Top 5 players the Toronto Blue Jays gave up on too soon

New York Yankees v Toronto Blue Jays - Rowdy Tellez
New York Yankees v Toronto Blue Jays - Rowdy Tellez / Joshua Bessex/GettyImages
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No. 2: Jeff Kent

Most people would probably rank this as the No. 1 player that got away from the Jays, but here we have slotted Jeff Kent into the No. 2 position based on the impact the other player had, but we'll get to that.  At the time, Kent was an upcoming, exciting prospect that was thought to be the heir to Kelly Gruber at third base for the Jays, since Roberto Alomar had firmly cemented his position at second base.  For the 1992 season, Kent had finally made the team and found some playing time at both second and third base due to given opportunities and injuries.

However, with the Jays gearing up for a championship run and a chance to strengthen their starting rotation, Kent was traded to the New York Mets in exchange for David Cone.  From there on, he would establish himself to be one of the premium second basemen in the game for the next decade and a half, averaging over 20 home runs, 90 RBIs, and hitting close to .290 each season. 

Who knows what kind of an effect Kent may have had with the Jays, but the Jays did not have a stalwart second basemen after the departure of Alomar, until Aaron Hill arrived on the scene in the mid 2000s.  But the one consolation prize coming out of it was at least Cone helped lead the Jays to their first ever World Series championship, making it at least a little more worth it.

No. 1: Chris Carpenter

Sitting at No. 1 may come to a surprise to many, but here we have Chris Carpenter, a former projected ace starter for the Blue Jays.  He probably wouldn’t normally be considered a player that had gotten away too fast because after all, he did spend over five seasons with the Jays.  But it’s what he accomplished after his tenure in Toronto that make him undoubtedly the top player the club should have kept around for longer.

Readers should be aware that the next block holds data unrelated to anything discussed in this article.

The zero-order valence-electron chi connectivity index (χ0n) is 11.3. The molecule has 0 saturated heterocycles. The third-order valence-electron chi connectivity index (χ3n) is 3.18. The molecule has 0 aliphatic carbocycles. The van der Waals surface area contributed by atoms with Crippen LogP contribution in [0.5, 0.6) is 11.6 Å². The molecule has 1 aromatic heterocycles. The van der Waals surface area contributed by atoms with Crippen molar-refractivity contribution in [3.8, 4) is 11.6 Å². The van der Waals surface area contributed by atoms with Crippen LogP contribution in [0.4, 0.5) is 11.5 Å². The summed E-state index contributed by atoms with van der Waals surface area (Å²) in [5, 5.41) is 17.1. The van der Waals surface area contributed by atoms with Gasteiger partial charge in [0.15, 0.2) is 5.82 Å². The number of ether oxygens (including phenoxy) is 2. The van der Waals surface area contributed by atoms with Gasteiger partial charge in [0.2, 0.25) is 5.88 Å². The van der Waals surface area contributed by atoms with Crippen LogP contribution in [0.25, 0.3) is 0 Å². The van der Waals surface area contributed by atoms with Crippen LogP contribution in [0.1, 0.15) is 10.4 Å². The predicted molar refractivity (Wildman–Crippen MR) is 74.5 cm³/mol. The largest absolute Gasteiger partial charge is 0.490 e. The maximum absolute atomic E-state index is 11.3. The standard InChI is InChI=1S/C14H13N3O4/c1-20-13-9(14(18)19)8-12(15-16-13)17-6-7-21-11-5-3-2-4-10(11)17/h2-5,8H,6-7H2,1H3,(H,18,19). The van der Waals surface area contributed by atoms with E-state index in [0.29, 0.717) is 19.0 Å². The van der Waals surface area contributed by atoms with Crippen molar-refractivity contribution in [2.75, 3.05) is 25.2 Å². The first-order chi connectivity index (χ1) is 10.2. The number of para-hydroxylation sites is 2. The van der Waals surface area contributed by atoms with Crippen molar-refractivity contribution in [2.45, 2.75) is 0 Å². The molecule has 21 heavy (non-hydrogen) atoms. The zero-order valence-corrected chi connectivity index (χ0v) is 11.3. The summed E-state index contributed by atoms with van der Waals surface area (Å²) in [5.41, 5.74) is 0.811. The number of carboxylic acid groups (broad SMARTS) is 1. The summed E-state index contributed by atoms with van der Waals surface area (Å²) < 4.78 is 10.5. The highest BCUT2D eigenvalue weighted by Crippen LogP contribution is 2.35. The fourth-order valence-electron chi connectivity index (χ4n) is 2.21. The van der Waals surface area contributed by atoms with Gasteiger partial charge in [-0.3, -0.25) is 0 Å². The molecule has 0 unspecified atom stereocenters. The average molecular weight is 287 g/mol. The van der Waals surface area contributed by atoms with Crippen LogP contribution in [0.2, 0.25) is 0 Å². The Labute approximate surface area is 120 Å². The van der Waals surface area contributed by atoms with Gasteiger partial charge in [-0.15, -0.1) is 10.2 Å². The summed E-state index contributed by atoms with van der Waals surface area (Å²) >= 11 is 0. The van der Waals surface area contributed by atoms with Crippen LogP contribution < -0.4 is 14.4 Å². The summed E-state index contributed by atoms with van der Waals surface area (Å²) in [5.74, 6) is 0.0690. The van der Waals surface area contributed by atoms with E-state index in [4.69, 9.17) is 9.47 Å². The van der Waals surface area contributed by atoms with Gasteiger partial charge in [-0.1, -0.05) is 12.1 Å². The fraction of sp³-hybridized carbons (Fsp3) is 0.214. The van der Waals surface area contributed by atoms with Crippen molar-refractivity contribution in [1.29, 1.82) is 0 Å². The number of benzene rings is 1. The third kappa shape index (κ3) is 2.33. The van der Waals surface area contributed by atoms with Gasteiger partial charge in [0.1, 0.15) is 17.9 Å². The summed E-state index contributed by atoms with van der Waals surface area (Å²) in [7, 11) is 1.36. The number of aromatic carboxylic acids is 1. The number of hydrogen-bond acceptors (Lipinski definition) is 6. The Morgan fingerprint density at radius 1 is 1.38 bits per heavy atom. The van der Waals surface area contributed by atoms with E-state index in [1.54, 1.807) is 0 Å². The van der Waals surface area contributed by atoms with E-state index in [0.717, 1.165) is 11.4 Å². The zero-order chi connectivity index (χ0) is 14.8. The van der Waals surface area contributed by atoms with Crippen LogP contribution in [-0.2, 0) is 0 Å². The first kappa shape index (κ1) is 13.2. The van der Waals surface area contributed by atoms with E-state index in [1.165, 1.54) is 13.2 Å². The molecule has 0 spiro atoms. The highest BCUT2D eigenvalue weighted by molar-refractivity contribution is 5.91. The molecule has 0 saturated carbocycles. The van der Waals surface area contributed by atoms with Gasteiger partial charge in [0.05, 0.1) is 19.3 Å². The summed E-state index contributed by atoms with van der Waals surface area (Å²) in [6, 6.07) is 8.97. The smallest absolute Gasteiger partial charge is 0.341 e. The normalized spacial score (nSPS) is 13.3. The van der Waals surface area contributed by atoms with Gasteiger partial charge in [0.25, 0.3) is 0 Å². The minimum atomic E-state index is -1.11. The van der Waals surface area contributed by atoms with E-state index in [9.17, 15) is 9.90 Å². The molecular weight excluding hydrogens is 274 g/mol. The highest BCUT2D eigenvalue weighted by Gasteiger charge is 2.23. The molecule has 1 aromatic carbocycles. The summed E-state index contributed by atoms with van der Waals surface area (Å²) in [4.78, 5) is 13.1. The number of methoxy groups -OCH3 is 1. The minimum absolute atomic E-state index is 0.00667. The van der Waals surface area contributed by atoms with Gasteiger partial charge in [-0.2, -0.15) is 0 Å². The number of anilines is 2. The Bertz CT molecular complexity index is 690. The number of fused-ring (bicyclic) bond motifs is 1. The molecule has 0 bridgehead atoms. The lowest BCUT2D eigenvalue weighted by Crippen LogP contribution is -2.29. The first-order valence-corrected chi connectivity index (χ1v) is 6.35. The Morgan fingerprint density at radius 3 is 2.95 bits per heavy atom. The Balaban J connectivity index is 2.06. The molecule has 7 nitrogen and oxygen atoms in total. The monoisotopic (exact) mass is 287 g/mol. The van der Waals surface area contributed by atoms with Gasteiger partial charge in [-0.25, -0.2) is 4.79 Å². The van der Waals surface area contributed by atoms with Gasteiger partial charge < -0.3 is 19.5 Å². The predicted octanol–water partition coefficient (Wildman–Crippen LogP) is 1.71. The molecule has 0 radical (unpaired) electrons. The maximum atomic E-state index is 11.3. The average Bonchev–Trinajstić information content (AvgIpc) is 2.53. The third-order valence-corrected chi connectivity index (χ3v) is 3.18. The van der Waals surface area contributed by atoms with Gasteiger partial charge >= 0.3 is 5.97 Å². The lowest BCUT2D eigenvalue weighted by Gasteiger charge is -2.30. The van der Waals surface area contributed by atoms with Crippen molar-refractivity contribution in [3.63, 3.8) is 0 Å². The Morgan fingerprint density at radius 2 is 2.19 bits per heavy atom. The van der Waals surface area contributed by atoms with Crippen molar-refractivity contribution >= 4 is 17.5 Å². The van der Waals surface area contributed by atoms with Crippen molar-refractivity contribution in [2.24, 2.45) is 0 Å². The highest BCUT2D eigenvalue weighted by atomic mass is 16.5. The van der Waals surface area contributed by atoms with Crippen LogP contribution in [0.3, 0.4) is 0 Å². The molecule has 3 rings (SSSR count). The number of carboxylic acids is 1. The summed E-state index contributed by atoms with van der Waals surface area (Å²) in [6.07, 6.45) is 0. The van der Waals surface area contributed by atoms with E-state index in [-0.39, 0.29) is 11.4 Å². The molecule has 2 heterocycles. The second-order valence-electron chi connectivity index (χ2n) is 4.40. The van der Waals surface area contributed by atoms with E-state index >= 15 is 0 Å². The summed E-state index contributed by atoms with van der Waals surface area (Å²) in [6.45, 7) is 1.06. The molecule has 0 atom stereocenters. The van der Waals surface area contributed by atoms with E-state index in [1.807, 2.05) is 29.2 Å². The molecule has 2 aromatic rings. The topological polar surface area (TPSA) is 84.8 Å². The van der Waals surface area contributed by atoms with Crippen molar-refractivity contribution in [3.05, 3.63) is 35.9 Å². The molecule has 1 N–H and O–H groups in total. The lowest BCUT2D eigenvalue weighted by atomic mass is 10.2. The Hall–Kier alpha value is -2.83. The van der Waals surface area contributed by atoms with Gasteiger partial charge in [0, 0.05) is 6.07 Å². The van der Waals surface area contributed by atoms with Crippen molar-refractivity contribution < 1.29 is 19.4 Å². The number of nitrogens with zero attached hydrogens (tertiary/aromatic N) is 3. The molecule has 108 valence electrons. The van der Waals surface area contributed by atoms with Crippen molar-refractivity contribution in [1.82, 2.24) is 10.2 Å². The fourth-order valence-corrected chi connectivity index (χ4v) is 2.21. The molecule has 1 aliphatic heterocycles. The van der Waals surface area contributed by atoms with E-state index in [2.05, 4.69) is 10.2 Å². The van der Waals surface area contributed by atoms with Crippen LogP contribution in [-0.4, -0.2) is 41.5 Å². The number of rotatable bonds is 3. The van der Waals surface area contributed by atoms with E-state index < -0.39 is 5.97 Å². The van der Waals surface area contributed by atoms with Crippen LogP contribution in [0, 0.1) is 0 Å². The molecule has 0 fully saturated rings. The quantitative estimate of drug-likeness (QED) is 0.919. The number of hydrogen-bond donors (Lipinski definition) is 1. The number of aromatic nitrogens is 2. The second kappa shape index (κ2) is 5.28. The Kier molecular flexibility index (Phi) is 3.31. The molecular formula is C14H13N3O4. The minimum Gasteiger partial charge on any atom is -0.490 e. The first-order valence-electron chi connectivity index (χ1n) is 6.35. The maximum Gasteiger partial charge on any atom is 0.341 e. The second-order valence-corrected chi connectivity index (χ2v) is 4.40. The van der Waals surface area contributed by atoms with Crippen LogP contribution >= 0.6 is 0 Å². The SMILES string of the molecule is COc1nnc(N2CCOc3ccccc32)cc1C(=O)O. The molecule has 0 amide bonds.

Carpenter’s time with the Jays was often plagued by injuries and inconsistency.  As an upcoming, projected front-line starter, he never ended up displaying such potential with the Jays, pitching to an ERA of over 4.00 and WHIP of over 1.35 in each of his active years with the team.  Eventually, he was let go after 2002, and the St. Louis Cardinals kindly took a chance and picked him up.

From there, Carpenter would go on to become the Cardinals’ ace for the next decade, despite encountering some on and off injury issues along the way as well. With the Cardinals, Carpenter added three All-Star appearances, two World Series rings, and one NL Cy Young Award to his career resume.  What hurts even more was that he accomplished all of this during the years when the Jays had the late Roy Halladay in his prime.  Had the Jays chosen to gamble and kept Carpenter, both Halladay and Carpenter may have formed a strong one-two punch during the 2000s for the Jays and who knows how much success and potential championship runs they may have put together.

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